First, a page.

7 OCT. 2003 (ZENIT).
by Father Edward McNamara, professor of liturgy at the Regina
Apostolorum Pontifical Athenaeum.
I've seen concelebrants at a Mass using only stoles over their albs. Is
that OK, even if chasubles are available?
— J.D., El Cajon, California
The new General Instruction on the Roman Missal refers to this question
in No. 209: "In the vesting room or other suitable place, the
concelebrants put on the sacred vestments they customarily wear when
celebrating Mass individually. Should, however, a good reason arise,
(e.g., a large number of concelebrants or a lack of vestments),
concelebrants other than the principal celebrant may omit the chasuble
and simply wear the stole over the alb."
comments are needed as the text is very clear. While simply wearing the
stole over the alb is a possibility when there is a good reason, in
normal circumstances if chasubles are available they should be used.
Preferably the chasubles should be of uniform design and color.
use of proper vestments enhances the dignity and beauty of the
celebration and helps the priest overcome the danger of falling into a
certain sloppiness and carelessness in his liturgical gestures, a
problem which is particularly acute in large or frequent concelebrations.
may be other good reasons, apart from lack of chasubles, which would
allow for the omission of the chasuble by concelebrants such as an
outdoor Mass or excess humidity which might cause damage to the
a partial solution may be adopted in which only those priests closest to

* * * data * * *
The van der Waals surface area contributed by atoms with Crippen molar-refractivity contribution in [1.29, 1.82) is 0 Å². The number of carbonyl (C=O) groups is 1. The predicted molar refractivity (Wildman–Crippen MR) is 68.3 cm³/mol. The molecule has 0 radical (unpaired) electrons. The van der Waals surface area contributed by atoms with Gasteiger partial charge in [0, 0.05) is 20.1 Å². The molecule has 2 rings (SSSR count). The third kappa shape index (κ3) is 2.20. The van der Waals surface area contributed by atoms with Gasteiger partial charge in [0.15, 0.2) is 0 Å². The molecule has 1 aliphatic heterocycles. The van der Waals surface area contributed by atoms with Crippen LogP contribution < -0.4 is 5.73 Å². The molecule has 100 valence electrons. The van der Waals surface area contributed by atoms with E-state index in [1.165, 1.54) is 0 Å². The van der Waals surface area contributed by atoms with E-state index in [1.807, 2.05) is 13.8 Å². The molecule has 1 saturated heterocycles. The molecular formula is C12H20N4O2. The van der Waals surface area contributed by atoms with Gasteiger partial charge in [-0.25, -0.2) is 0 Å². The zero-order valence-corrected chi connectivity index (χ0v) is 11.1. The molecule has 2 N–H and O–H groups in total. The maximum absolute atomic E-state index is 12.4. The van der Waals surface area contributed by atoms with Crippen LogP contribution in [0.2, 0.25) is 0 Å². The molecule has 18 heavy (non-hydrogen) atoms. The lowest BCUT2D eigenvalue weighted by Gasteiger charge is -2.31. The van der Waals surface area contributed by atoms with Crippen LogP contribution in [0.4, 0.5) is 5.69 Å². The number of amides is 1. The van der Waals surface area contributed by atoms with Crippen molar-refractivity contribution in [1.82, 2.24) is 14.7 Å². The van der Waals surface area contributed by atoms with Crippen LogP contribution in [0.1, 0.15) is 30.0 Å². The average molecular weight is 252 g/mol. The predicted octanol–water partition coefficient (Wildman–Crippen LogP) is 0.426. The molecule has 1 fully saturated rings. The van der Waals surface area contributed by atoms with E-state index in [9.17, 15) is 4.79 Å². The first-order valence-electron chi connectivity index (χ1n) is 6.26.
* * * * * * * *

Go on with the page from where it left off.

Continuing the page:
the main celebrant wear full vestments. Although the Holy See has
granted one or two specific indults allowing priests to either omit
wearing the chasuble or use a combined alb-with-chasuble (not in the
English-speaking world, however) it is clear that the principal
celebrant may not leave aside the chasuble.... ZE03100721
Stoles and Chasubles [from 21 Oct 2003]
In my reply on the use of chasubles in concelebrations …I mentioned that
one reason they could be omitted would be excess humidity which might
damage the vestments.
An Irish priest correspondent asks: "What about excessive humidity which
might cause damage to the priest? Surely he is more important than the
I must admit that I have never thought of the chasuble as a health
hazard, except the time I tripped while wearing one a couple of sizes
too big for me, but I agree that avoiding excess perspiration in humid
conditions would justify leaving it aside for concelebrants.
Of course neither the principal celebrant nor the lone celebrant may do
so. As one who has often had to celebrate during the clammy, muggy,
Roman summer, I can attest that the problem is somewhat alleviated by
using lightweight chasubles.
Several readers asked if the rules regarding chasubles applied equally
to the deacon's dalmatic (an outer vestment usually made of the same
color and design as the chasuble, but different in form, in having
It is true that this beautiful diaconal vestment has all but disappeared
from many of our churches, stemming in part from the fact that, unlike
the chasuble, it is not strictly obligatory and, while functioning at
Mass, the deacon may always use the second option of wearing only alb
and stole, worn like a sash from the left shoulder.
Another factor is probably economic, as it requires parishes to purchase
at least one complete set of vestments for each liturgical color. This
would probably be rather steep for those parishes that only sporadically
benefit from the services of a deacon. However, those parishes regularly
served by a deacon from the seminary or by an established permanent
deacon would do well to restore the use of the dalmatic, especially for
the most important celebrations, as it notably enhances the dignity of
Like the chasuble the dalmatic is usually used only for Mass and not for
other sacramental rites.
As both chasuble and dalmatic are the proper vestments of each minister,
they are not interchangeable. The deacon may never wear the chasuble nor
may the priest wear the dalmatic, not even on those occasions when he
carries out some of the diaconal functions (see the Ceremonial of
Bishops, No. 22).
On some very solemn occasions, such as ordinations, the bishop may wear
a (usually lightweight) dalmatic underneath the chasuble. ZE03102120